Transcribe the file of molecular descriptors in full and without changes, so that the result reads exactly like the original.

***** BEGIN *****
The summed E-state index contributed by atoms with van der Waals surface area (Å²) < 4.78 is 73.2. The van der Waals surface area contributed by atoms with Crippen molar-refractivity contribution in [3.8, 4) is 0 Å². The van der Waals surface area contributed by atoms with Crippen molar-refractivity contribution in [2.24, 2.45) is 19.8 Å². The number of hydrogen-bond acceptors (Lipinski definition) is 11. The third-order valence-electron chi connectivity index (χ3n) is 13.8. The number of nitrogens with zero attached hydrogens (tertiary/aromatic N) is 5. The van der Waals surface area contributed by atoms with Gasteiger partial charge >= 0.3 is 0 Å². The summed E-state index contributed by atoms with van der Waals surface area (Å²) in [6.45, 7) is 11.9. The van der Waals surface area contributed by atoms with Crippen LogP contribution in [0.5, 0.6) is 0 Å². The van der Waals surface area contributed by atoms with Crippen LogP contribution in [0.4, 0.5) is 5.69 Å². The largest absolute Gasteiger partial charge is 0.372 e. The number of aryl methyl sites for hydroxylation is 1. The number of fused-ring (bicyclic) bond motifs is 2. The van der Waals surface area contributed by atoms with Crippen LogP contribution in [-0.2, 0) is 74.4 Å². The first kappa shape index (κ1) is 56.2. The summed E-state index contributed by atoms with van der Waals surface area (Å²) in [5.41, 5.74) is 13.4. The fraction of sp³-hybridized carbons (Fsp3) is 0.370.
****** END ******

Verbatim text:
The summed E-state index contributed by atoms with van der Waals surface area (Å²) < 4.78 is 73.2. The van der Waals surface area contributed by atoms with Crippen molar-refractivity contribution in [3.8, 4) is 0 Å². The van der Waals surface area contributed by atoms with Crippen molar-refractivity contribution in [2.24, 2.45) is 19.8 Å². The number of hydrogen-bond acceptors (Lipinski definition) is 11. The third-order valence-electron chi connectivity index (χ3n) is 13.8. The number of nitrogens with zero attached hydrogens (tertiary/aromatic N) is 5. The van der Waals surface area contributed by atoms with Gasteiger partial charge >= 0.3 is 0 Å². The summed E-state index contributed by atoms with van der Waals surface area (Å²) in [6.45, 7) is 11.9. The van der Waals surface area contributed by atoms with Crippen LogP contribution in [0.5, 0.6) is 0 Å². The van der Waals surface area contributed by atoms with Crippen LogP contribution in [0.4, 0.5) is 5.69 Å². The largest absolute Gasteiger partial charge is 0.372 e. The number of aryl methyl sites for hydroxylation is 1. The number of fused-ring (bicyclic) bond motifs is 2. The van der Waals surface area contributed by atoms with Crippen LogP contribution in [-0.2, 0) is 74.4 Å². The first kappa shape index (κ1) is 56.2. The summed E-state index contributed by atoms with van der Waals surface area (Å²) in [5.41, 5.74) is 13.4. The fraction of sp³-hybridized carbons (Fsp3) is 0.370.